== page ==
Monday, April 13, 2009
Court Rules Transgender Birth Certificate Restriction Unconstitutional
By STEVEN M. ELLIS, Staff Writer
A state law that allows transgender individuals to change the gender on their California birth certificates but requires them to file to do so where they reside unconstitutionally penalizes those who move out of state, the First District Court of Appeal ruled Friday.
Concluding the law effectively denied a California-born Kansas resident the right to a new birth certificate because Kansas law does not permit such a change, Div. One held the residency requirement violated the right of interstate travel under the U.S. Constitution.
Gigi Marie Somers was born in Los Angeles in 1941 and was issued a California birth certificate identifying her sex as male. After undergoing gender reassignment surgery in 2005 and obtaining a legal name change from a Kansas court, she sought a new birth certificate.
Somers had obtained a Kansas driver’s license reflecting her new name and indicating her sex as female, as well as a Medicare card reflecting her new name and gender. However, when she sought advice from Kansas attorneys about changing her birth certificate, she was advised state law did not permit issuance of a new certificate to reflect a change of gender.
Somers then filed a petition in the San Francisco Superior Court in 2008 to change her California birth certificate under Health and Safety Code Sec. 103425, citing her surgery, name change and her lack of ability to obtain relief in Kansas.
But despite the lack of any filed objection, Commissioner William R. Gargano denied the request, reasoning that Somers could not obtain relief because she was not a California resident.
Sec. 103425 provides that persons born in California who undergo surgery to alter sexual characteristics to those of the opposite sex can obtain a birth certificate reflecting the change and any name change by order of a court in any state or U.S. territory. However, it requires that a petition to do so be filed “with the superior court of the county where the petitioner resides.”
On appeal, Somers contended the requirement violated her equal protection rights, and Presiding Justice James J. Marchiano agreed, explaining that it potentially implicated a constitutional right of citizens to travel between states.
Right to Travel
Noting that the U.S. Constitution guarantees the right through the Privileges and Immunities Clause of Article IV, and the Equal Protection and Privileges or Immunities Clauses of the Fourteenth Amendment, Marchiano commented that the right had three components: the right to enter and leave another state, to be treated as a welcome visitor rather than an unfriendly alien when temporarily present, and to be treated like other citizens of that state.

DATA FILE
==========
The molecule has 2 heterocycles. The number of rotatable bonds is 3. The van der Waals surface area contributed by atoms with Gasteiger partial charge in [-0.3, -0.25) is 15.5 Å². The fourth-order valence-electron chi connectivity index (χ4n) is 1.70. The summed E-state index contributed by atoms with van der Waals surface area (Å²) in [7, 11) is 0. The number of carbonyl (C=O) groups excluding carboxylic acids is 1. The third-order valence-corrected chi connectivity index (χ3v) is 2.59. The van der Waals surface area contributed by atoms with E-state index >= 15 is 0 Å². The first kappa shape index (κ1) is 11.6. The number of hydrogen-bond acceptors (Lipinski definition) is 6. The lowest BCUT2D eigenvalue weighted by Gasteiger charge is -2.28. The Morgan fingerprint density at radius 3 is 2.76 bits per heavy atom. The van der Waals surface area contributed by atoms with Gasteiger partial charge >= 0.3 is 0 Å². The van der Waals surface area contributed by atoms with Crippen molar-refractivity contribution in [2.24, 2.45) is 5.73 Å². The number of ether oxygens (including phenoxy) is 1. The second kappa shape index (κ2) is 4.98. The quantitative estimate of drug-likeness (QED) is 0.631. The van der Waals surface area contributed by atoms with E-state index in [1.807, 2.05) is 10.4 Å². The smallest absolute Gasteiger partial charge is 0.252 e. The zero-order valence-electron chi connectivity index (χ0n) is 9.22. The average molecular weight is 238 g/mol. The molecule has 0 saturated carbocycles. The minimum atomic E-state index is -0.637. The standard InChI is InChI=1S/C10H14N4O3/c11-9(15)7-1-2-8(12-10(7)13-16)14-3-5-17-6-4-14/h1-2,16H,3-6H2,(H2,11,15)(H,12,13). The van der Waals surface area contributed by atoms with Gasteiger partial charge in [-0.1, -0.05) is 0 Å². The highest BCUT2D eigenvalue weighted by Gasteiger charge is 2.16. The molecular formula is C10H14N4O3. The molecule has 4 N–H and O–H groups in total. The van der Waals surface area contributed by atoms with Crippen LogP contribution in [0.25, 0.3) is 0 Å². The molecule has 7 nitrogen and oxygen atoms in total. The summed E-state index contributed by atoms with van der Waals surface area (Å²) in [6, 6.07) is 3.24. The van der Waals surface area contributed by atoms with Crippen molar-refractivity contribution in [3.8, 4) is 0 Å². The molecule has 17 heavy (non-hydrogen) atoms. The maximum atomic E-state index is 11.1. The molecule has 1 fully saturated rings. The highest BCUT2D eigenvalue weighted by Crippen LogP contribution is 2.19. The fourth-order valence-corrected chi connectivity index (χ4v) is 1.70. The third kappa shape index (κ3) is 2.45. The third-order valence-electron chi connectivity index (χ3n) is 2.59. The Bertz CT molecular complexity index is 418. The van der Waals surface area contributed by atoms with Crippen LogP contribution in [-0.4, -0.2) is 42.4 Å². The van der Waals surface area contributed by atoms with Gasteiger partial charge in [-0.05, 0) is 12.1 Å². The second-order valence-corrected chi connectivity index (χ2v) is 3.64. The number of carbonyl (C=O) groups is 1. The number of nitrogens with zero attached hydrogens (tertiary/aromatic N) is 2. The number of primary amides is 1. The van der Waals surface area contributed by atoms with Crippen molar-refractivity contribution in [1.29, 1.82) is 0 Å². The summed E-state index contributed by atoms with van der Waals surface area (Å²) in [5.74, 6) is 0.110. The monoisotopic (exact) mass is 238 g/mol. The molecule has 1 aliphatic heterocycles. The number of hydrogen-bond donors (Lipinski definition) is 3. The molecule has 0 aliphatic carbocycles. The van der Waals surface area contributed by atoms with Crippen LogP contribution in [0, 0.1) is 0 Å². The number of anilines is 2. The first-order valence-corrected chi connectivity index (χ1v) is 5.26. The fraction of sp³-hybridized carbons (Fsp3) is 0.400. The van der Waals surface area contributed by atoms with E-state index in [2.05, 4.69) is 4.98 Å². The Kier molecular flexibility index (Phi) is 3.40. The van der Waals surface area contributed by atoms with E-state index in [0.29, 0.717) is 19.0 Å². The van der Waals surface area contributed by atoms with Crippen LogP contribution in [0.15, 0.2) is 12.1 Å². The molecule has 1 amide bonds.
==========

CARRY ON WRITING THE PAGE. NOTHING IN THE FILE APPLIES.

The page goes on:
Pointing to a Maryland court’s opinion under similar circumstances, he wrote:
“While Sec. 103425 on its face does not appear to create a classification of petitioners that is treated differently, the requirement that individuals seeking a new birth certificate under the section file their petition in their county of residence acts to deny the rights created under the statute to the classification of California-born transgender individuals who reside outside of California.
“Those individuals for whose benefit the statute was enacted who reside outside of California are effectively denied the right to issuance of a new birth certificate. Whether or not the state in which they reside has a similar statute, ‘[o]bviously, the Legislature cannot direct officials in other States to change birth certificates issued in those states….’
“Accordingly, Sec. 103425 penalizes California-born transgender individuals for moving to a state outside of California.”
Perceiving no rational basis for the Legislature to include such a requirement in the statute, “[e]ven if constitutional rights were not implicated,” the Court of Appeal reversed and remanded for Gargano to consider the petition on its merits.
Justice Sandra L. Margulies and retired Marin Superior Court Judge John “Steve” Graham, sitting by assignment, joined Marchiano in his opinion.
The case is Somers v. Superior Court of San Francisco City and County, 09 S.O.S. 2167.
Copyright 2009, Metropolitan News Company